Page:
Eva Perón is one of our country's most famous personalities, respected and admired all over the world because of her relentless efforts for the cause of the humble and underprivileged. In Argentina, nevertheless, her figure is rather controversial: loved by the working class, whom she generously aided during her brief but intense political career, and hated by the wealthier classes, with whom she had an ardent dispute, nonetheless she never arouses indifference. We'll depart from Retiro Railway Station, where a very young Eva Perón saw Buenos Aires for the first time. Then, we'll visit Plaza de Mayo, where we'll admire the famous balcony of the Pink House from where, already married to General Perón, she delivered her most famous speeches, addressed to the Argentine workers who idolized her. Next, we'll visit the former building of the Eva Perón Foundation, an institution created by Evita to promote social assistance all over the country. Then we visit the CGT (which links together all the unions in the country), where we'll learn about the peculiar alliances that were formed to bring Perón to the presidency. Next we see the Congress, and once in Recoleta, we'll walk across the Recoleta Cemetery, an enormous labyrinth of splendid funeral monuments, and a traditional stronghold of Argentine aristocracy, where we'll witness Evita's posthumous victory over the people who had unceasingly fought her when she was alive. Ending our tour, we'll travel to Palermo, where we'll visit the Evita Museum, inaugurated for the 50th anniversary of her death. (Important: Evita Museum closes on Mondays)

PARRILLA TOUR

Parrillas are Argentine steakhouses offering the most traditional Buenos Aires cuisine, but most visitors only ever experience the most ‘touristy’ ones, sadly missing out on some of the city’s most delicious secrets. To taste authentic Porteño flavors (a Porteño is a native of Buenos Aires), join this culinary walking tour, accompanied by a private guide, to discover local hole-in-the wall restaurants and learn about Argentina’s culture and cuisine. You can choose a tour starting in either the San Telmo or Palermo neighborhoods via a private transfer from your hotel. The San Telmo tour is for visitors who love historic architecture and would like to mix it up with a little adventure. We begin near the Mercado de San Telmo for a home-made empanada at a family owned neighborhood institution. After exploring the market and watching Argentine butchers in action, you can the classic street food of Argentina: choripán. The Argentine choripán consists of a sausage made out of beef and pork, hot off the grill, split down the middle, and served on a roll. Taxi drivers line up for it every day. The main stop is at one of the best and oldest Buenos Aires parrillas to try provoleta, 2 cuts of steak, salad and Malbec. We finish up at a small heladería known for their selection of homemade ice cream flavors. Our Palermo tour centers around the Las Cañitas section of Palermo, a chic neighborhood known for its beautiful tree lined avenues, historic polo fields, and burgeoning culinary and nightlife scene. On this route you begin at a classic parrilla, usually frequented by soccer fans, and known for its choripán. Next, you visit a Northern Argentine style casa de empanadas to try some of the city’s favorite handmade empanadas and a glass of Torrontés wine, before moving on to enjoy some of the best meat and service in the city at a historic and hidden parrilla, famous among locals. To complete a delightful and delicious afternoon you end up at an incredible artisanal “heladería” (ice cream shop).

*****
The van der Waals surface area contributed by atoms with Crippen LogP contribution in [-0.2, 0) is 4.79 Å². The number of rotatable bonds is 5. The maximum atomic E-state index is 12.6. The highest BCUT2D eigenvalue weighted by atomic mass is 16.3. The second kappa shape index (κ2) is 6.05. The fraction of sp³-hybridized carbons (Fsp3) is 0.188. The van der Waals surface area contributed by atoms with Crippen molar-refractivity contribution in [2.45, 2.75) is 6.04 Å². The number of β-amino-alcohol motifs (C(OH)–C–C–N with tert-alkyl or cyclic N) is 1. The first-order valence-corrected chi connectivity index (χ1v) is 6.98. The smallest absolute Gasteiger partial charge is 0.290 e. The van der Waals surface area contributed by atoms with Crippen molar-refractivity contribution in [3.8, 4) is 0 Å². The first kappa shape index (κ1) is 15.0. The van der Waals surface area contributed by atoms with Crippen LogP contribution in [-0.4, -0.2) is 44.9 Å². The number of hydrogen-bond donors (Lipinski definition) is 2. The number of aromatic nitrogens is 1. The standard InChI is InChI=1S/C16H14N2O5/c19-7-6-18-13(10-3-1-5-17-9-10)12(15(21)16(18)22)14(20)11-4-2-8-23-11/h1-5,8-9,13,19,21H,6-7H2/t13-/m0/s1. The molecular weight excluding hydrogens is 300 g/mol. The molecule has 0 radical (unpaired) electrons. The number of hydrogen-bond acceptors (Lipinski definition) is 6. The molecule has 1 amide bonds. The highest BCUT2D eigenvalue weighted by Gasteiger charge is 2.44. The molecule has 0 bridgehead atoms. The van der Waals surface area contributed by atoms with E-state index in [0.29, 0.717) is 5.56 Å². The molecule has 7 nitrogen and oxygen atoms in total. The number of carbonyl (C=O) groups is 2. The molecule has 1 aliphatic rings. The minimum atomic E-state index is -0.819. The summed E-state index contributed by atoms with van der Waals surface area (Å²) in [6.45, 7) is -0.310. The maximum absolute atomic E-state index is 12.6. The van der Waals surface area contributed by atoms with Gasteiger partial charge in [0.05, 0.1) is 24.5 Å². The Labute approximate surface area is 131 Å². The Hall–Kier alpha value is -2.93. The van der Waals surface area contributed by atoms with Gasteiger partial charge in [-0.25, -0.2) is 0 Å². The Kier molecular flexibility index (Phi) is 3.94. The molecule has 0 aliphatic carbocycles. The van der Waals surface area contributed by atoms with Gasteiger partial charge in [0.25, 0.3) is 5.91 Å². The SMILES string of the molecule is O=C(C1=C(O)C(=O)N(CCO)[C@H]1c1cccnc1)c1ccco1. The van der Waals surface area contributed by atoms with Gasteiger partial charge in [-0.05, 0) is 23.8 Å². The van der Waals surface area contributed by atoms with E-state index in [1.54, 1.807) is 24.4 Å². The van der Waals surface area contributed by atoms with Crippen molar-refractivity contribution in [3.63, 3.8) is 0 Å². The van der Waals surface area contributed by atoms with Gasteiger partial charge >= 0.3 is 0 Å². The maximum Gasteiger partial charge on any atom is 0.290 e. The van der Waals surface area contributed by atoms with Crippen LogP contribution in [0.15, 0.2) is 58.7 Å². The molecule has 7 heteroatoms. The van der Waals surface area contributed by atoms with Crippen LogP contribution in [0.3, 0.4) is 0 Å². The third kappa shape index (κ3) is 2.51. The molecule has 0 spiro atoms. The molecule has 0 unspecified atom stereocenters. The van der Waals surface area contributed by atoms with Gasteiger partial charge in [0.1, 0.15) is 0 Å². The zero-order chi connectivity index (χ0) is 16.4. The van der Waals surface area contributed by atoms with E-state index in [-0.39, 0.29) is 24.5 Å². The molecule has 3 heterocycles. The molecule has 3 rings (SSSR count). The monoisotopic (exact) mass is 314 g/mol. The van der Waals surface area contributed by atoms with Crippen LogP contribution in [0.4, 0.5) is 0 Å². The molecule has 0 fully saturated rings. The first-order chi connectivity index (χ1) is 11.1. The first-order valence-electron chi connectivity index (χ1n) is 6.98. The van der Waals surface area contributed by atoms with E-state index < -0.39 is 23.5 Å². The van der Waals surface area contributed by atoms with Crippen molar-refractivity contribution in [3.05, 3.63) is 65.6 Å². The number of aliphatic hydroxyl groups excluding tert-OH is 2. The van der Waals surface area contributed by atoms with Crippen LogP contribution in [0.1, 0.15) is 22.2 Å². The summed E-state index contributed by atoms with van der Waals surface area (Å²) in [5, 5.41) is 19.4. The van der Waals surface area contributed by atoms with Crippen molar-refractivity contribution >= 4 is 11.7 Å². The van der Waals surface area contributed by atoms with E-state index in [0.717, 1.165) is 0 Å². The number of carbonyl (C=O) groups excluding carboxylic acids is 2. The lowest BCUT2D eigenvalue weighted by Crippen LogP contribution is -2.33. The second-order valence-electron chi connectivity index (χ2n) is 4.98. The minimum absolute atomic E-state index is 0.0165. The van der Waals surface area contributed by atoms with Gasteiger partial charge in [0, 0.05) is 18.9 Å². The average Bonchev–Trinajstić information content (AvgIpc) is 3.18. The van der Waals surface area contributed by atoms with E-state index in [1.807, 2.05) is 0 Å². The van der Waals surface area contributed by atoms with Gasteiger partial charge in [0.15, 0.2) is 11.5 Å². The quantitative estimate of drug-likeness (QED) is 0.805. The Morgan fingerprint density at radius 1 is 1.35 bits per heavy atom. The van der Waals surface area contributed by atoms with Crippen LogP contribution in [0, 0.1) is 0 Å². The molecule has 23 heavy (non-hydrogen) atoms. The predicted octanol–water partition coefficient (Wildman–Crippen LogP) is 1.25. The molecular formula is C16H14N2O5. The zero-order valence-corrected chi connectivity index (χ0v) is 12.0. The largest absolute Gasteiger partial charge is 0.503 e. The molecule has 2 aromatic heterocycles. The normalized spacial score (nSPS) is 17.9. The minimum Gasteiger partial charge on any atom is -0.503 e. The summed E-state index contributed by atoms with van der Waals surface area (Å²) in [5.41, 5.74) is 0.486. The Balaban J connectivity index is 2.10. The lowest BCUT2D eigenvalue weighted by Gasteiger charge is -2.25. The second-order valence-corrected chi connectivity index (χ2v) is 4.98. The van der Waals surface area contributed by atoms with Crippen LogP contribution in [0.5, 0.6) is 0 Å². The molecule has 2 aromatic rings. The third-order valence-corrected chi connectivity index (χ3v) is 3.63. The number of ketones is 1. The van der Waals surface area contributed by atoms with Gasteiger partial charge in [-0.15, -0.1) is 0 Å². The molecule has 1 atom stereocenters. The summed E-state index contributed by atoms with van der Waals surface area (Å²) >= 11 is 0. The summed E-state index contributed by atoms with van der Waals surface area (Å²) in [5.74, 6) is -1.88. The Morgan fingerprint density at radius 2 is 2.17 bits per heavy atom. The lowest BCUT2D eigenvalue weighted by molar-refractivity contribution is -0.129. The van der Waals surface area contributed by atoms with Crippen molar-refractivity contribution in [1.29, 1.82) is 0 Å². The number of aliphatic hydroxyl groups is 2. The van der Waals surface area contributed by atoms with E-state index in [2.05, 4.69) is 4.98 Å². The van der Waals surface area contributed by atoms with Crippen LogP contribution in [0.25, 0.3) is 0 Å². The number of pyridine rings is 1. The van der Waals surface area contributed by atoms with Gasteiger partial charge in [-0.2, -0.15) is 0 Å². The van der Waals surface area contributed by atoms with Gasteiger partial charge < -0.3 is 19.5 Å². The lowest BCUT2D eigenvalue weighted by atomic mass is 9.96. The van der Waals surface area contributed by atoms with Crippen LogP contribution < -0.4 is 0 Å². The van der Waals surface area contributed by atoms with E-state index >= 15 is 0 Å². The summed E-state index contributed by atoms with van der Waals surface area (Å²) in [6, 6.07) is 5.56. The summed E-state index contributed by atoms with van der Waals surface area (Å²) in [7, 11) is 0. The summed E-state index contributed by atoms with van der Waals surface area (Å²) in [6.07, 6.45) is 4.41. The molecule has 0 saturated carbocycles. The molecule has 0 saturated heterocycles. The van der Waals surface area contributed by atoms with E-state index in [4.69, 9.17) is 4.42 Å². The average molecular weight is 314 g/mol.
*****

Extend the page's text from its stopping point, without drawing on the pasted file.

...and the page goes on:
SAN ANTONIO DE ARECO CON ESTANCIA EL OMBU

This gaucho day trip from Buenos Aires is the best way to see the real heritage of Argentina; visiting San Antonio de Areco, one of the last towns that pridefully guard their customs and keep their traditions alive. This day trip provides the opportunity to know more about Estancia culture, horses and the gaucho lifestyle that is an emblem of argentine identity. At the Estancia, you will appreciate the beauty and simplicity of the Pampas, and learn about rural life in Argentina. You will meet gauchos and participate in activities such as horseback riding and carriage rides through the surrounding farmland. As you dine, you will enjoy a performance of traditional folkloric music and dancing and an impressive gaucho horsemen demonstration. Itinerary: 08.30 am: Pick up at your hotel in Buenos Aires. 10.00 am: Reception at San Antonio de Areco by our guide, who will show you the picturesque streets of the historical center, pulperias (old gaucho bars), the renowned Draghi’s Silversmith Museum, traditional handicraft, and the Ricardo Güiraldes Gaucho Museum. 12.00 noon: Departure to an exclusive Estancia where you will be greeted with empanadas and a delicious Argentine asado (traditional barbecue). With the guide, you will take a tour to visit the Estancia while hearing stories about this historic working ranch. Various activities will be offered: horseback riding or carriage, traditional folkloric dancers and music and impressive destrezas gauchas (Gaucho skills demonstration). You will also have the chance to discover and taste the ritual of the mate (typical infusion)! During the summer, the Estancia opens its 2 swimming pools. 04.30 pm: Departure to Buenos Aires. Includes: Visit of the historical town: church, old pulperías, Ricardo Güiraldes Gaucho Museum, handicraftsmen. Horseback riding or carriage and all activities at the Estancia. Traditional asado lunch at the Estancia, with salads, dessert, coffee and drinks. Folkloric music and dancing. Gaucho skills (subject to wheater conditions) Swimming pool in summer.